SpaceX Targets June 1 Launch of Space Station Cargo Delivery Mission for NASA

SpaceX conducted a successful static fire test of the Falcon 9 rocket on May 28, 2017 at Launch Complex 39A on NASA’s Kennedy Space Center, Fl. Liftoff of the uncrewed Dragon resupply mission to the ISS is scheduled for June 1, 2017. Credit: SpaceX

SpaceX is targeting a June 1 blastoff for the firms next cargo delivery mission to the International Space Station (ISS) for NASA following today’s (May 28) successful test firing of the Falcon 9 booster’s main engines on the Florida Space Coast under sunny skies.

Liftoff of the SpaceX Falcon 9 rocket carrying the unmanned Dragon cargo freighter from seaside pad 39A at NASA’s Kennedy Space Center in Florida is slated for 5:55 p.m. EDT Thursday, June 1.

“Static fire test of Falcon 9 complete,” SpaceX confirmed via Twitter soon after completion of the test at noon today 12 p.m. EDT.

“Targeting June 1 launch from historic Pad 39A for Dragon’s next resupply mission to the @Space_Station.”

The static fire test also apparently set off a brush fire near the pad which required a response from firefighters to douse the blaze with water bucket drops from helicopters.

“#USFWS firefighters are responding to a new wildfire at Merritt Island NWR caused by a static rocket test fire #FLfire,” tweeted the US Fish and Wildlife Service.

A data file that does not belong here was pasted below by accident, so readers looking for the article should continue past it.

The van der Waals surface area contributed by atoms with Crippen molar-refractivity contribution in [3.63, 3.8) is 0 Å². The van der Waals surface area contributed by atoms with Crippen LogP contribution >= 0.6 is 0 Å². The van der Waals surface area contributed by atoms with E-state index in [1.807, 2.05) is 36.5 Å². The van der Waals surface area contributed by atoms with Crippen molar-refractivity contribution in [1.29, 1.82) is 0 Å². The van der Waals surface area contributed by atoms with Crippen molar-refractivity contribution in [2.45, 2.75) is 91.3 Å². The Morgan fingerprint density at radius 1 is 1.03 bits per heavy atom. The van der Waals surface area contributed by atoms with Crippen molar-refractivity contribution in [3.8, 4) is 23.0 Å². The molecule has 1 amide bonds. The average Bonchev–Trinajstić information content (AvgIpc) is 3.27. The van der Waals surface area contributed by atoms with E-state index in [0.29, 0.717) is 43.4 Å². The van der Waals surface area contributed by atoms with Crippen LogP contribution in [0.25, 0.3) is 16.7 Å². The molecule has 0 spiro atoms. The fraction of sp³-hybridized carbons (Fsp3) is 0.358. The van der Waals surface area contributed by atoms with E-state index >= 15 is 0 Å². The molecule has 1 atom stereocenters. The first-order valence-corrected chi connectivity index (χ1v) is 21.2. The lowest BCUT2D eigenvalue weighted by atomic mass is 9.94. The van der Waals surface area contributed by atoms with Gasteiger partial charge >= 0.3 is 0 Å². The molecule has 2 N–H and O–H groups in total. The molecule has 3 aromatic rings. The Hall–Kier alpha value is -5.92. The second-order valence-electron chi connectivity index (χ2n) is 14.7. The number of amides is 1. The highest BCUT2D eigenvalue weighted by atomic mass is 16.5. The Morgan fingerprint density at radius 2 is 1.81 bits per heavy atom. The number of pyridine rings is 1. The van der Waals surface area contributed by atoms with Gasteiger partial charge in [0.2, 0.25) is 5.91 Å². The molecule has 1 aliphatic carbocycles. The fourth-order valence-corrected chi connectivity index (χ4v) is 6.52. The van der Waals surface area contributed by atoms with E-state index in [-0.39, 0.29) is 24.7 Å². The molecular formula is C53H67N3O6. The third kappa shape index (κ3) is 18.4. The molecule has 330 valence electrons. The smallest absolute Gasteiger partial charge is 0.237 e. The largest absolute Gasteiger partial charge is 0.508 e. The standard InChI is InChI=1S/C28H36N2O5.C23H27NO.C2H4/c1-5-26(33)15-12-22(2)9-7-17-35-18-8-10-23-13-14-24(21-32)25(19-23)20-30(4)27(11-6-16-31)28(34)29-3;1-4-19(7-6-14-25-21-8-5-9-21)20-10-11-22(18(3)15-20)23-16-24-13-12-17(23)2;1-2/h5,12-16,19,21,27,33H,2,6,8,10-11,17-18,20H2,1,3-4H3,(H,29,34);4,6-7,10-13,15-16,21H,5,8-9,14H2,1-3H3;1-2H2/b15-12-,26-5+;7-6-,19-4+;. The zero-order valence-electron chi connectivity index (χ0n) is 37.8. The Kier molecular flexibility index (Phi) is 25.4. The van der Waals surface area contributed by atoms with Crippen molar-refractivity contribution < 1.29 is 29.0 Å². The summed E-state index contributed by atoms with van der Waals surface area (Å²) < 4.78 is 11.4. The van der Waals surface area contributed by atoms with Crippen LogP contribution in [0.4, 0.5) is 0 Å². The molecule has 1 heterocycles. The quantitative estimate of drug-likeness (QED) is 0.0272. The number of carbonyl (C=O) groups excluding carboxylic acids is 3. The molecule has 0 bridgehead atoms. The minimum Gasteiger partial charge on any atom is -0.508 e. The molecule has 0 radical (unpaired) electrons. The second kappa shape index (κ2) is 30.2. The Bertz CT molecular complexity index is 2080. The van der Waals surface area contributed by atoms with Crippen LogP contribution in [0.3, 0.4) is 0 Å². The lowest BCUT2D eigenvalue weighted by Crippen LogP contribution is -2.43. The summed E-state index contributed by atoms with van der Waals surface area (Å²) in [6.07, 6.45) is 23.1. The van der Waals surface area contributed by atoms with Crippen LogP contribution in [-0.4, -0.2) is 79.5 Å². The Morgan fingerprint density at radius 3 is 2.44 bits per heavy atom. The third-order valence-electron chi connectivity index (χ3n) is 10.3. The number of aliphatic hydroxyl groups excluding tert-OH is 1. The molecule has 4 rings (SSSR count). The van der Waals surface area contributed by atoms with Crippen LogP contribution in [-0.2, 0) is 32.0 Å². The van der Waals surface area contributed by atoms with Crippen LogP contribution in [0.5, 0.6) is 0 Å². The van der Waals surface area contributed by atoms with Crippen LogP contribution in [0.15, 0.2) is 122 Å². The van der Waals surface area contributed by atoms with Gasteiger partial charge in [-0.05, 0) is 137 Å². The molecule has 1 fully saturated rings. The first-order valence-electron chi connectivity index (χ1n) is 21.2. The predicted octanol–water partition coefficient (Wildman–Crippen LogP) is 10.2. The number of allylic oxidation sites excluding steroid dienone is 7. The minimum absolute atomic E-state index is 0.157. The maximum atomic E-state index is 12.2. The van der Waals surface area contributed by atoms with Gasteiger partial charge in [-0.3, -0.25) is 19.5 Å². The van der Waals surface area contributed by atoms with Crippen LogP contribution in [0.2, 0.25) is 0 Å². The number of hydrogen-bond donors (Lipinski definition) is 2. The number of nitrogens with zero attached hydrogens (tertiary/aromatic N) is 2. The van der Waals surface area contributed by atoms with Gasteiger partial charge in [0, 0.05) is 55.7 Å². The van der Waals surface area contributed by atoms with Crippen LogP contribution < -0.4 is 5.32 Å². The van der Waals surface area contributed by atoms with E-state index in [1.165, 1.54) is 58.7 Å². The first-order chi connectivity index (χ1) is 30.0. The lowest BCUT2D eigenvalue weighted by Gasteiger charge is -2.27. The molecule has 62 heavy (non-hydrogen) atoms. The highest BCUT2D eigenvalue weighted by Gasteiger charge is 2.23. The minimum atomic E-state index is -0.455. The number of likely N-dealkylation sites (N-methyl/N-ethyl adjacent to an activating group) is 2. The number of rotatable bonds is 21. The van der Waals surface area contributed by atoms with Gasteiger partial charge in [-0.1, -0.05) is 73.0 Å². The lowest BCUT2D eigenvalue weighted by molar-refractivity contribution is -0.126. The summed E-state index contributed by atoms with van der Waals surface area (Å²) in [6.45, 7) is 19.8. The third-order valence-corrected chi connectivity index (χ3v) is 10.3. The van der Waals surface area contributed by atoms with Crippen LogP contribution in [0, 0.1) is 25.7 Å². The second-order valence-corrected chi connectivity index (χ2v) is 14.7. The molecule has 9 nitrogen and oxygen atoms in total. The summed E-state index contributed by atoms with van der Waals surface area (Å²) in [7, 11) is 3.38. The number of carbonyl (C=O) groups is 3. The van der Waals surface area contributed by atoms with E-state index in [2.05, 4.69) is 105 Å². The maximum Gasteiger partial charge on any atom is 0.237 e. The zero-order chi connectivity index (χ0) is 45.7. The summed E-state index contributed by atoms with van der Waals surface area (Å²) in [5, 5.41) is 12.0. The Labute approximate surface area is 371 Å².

The wildfire stretched to 4 acres on Merritt Island and was successfully contained, the US Fish and Wildlife Service said.

Firefighters drop numerous buckets of water to douse brush fire near pad 39A on the Kennedy Space Center and Merritt Island after SpaceX static fire test on May 28, 2017. Credit: US Fish and Wildlife Service.

With the launch conveniently coinciding with dinnertime, it will offer prime time viewing thrills for spectators and space enthusiasts coming from near and far.

The weather outlook for Thursday is currently promising with mostly sunny conditions but can change at a moments notice.

And to top that off SpaceX will attempt a land landing of the first stage back at the Cape at Landing Zone 1 some 9 minutes after liftoff.

The Dragon resupply ship dubbed Dragon CRS-11 counts as SpaceX’s eleventh contracted commercial resupply services (CRS) mission to the International Space Station for NASA since 2012.